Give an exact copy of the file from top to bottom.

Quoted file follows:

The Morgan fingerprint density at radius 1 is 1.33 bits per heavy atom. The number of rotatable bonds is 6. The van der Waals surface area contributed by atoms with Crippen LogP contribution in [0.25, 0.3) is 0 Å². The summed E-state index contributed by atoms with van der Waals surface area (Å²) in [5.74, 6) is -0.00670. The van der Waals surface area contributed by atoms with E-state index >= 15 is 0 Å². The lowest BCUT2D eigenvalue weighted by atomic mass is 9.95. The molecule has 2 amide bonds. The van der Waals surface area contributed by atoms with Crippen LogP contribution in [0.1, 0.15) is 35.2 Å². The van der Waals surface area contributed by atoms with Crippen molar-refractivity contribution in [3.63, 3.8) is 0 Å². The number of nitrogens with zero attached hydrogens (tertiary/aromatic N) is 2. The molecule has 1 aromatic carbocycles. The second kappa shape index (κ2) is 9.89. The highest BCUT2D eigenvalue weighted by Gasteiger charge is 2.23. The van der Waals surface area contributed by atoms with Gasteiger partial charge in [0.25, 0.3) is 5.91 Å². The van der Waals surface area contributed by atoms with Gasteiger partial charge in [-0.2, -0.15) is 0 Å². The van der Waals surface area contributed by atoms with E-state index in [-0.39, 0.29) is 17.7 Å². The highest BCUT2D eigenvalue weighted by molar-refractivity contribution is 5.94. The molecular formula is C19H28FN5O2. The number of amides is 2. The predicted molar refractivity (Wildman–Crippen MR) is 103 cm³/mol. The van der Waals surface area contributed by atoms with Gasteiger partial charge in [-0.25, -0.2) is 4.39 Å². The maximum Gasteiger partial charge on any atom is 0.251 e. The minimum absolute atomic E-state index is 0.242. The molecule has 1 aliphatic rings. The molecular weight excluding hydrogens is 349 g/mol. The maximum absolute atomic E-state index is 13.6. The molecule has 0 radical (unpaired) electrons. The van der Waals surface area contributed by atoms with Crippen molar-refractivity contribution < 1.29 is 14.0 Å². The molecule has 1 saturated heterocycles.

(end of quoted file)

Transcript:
The Morgan fingerprint density at radius 1 is 1.33 bits per heavy atom. The number of rotatable bonds is 6. The van der Waals surface area contributed by atoms with Crippen LogP contribution in [0.25, 0.3) is 0 Å². The summed E-state index contributed by atoms with van der Waals surface area (Å²) in [5.74, 6) is -0.00670. The van der Waals surface area contributed by atoms with E-state index >= 15 is 0 Å². The lowest BCUT2D eigenvalue weighted by atomic mass is 9.95. The molecule has 2 amide bonds. The van der Waals surface area contributed by atoms with Crippen LogP contribution in [0.1, 0.15) is 35.2 Å². The van der Waals surface area contributed by atoms with Crippen molar-refractivity contribution in [3.63, 3.8) is 0 Å². The number of nitrogens with zero attached hydrogens (tertiary/aromatic N) is 2. The molecule has 1 aromatic carbocycles. The second kappa shape index (κ2) is 9.89. The highest BCUT2D eigenvalue weighted by Gasteiger charge is 2.23. The van der Waals surface area contributed by atoms with Gasteiger partial charge in [0.25, 0.3) is 5.91 Å². The van der Waals surface area contributed by atoms with Gasteiger partial charge in [-0.2, -0.15) is 0 Å². The van der Waals surface area contributed by atoms with E-state index in [-0.39, 0.29) is 17.7 Å². The highest BCUT2D eigenvalue weighted by molar-refractivity contribution is 5.94. The molecular formula is C19H28FN5O2. The number of amides is 2. The predicted molar refractivity (Wildman–Crippen MR) is 103 cm³/mol. The van der Waals surface area contributed by atoms with Gasteiger partial charge in [-0.25, -0.2) is 4.39 Å². The maximum Gasteiger partial charge on any atom is 0.251 e. The minimum absolute atomic E-state index is 0.242. The molecule has 1 aliphatic rings. The molecular weight excluding hydrogens is 349 g/mol. The maximum absolute atomic E-state index is 13.6. The molecule has 0 radical (unpaired) electrons. The van der Waals surface area contributed by atoms with Crippen molar-refractivity contribution < 1.29 is 14.0 Å². The molecule has 1 saturated heterocycles.